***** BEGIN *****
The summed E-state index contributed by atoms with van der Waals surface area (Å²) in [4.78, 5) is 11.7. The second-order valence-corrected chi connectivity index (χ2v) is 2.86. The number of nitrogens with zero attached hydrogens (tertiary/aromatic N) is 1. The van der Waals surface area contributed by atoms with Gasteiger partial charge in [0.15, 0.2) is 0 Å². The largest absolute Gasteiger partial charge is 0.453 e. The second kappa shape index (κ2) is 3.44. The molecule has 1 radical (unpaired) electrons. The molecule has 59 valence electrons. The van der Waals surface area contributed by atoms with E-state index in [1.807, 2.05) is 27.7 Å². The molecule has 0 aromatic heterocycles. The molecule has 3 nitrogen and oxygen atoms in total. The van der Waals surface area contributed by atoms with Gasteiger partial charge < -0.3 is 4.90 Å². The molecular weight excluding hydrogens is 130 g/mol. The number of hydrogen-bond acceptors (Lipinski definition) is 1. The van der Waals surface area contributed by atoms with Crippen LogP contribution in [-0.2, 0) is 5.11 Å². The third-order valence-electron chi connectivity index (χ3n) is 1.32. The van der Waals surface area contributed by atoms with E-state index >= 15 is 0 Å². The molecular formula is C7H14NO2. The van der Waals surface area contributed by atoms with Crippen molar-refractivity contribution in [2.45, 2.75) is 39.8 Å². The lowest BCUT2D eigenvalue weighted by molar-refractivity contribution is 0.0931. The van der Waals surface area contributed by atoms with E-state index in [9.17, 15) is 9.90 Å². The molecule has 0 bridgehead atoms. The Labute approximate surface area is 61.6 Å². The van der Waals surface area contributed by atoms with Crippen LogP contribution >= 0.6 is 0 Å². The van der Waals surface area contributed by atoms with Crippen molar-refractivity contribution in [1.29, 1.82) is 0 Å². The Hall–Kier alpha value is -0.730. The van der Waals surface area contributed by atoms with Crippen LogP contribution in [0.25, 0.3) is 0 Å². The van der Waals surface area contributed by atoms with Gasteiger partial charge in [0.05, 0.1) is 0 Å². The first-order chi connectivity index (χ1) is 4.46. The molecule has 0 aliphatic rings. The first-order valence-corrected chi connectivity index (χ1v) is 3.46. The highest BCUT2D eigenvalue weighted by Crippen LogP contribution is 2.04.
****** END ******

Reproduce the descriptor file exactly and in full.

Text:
The summed E-state index contributed by atoms with van der Waals surface area (Å²) in [4.78, 5) is 11.7. The second-order valence-corrected chi connectivity index (χ2v) is 2.86. The number of nitrogens with zero attached hydrogens (tertiary/aromatic N) is 1. The van der Waals surface area contributed by atoms with Gasteiger partial charge in [0.15, 0.2) is 0 Å². The largest absolute Gasteiger partial charge is 0.453 e. The second kappa shape index (κ2) is 3.44. The molecule has 1 radical (unpaired) electrons. The molecule has 59 valence electrons. The van der Waals surface area contributed by atoms with E-state index in [1.807, 2.05) is 27.7 Å². The molecule has 0 aromatic heterocycles. The molecule has 3 nitrogen and oxygen atoms in total. The van der Waals surface area contributed by atoms with Gasteiger partial charge < -0.3 is 4.90 Å². The molecular weight excluding hydrogens is 130 g/mol. The number of hydrogen-bond acceptors (Lipinski definition) is 1. The van der Waals surface area contributed by atoms with Crippen LogP contribution in [-0.2, 0) is 5.11 Å². The third-order valence-electron chi connectivity index (χ3n) is 1.32. The van der Waals surface area contributed by atoms with E-state index >= 15 is 0 Å². The molecular formula is C7H14NO2. The van der Waals surface area contributed by atoms with Crippen molar-refractivity contribution in [2.45, 2.75) is 39.8 Å². The lowest BCUT2D eigenvalue weighted by molar-refractivity contribution is 0.0931. The van der Waals surface area contributed by atoms with E-state index in [9.17, 15) is 9.90 Å². The molecule has 0 bridgehead atoms. The Labute approximate surface area is 61.6 Å². The van der Waals surface area contributed by atoms with Crippen LogP contribution >= 0.6 is 0 Å². The van der Waals surface area contributed by atoms with Crippen molar-refractivity contribution in [1.29, 1.82) is 0 Å². The Hall–Kier alpha value is -0.730. The van der Waals surface area contributed by atoms with Crippen LogP contribution in [0.25, 0.3) is 0 Å². The van der Waals surface area contributed by atoms with Gasteiger partial charge in [0.05, 0.1) is 0 Å². The first-order chi connectivity index (χ1) is 4.46. The molecule has 0 aliphatic rings. The first-order valence-corrected chi connectivity index (χ1v) is 3.46. The highest BCUT2D eigenvalue weighted by Crippen LogP contribution is 2.04.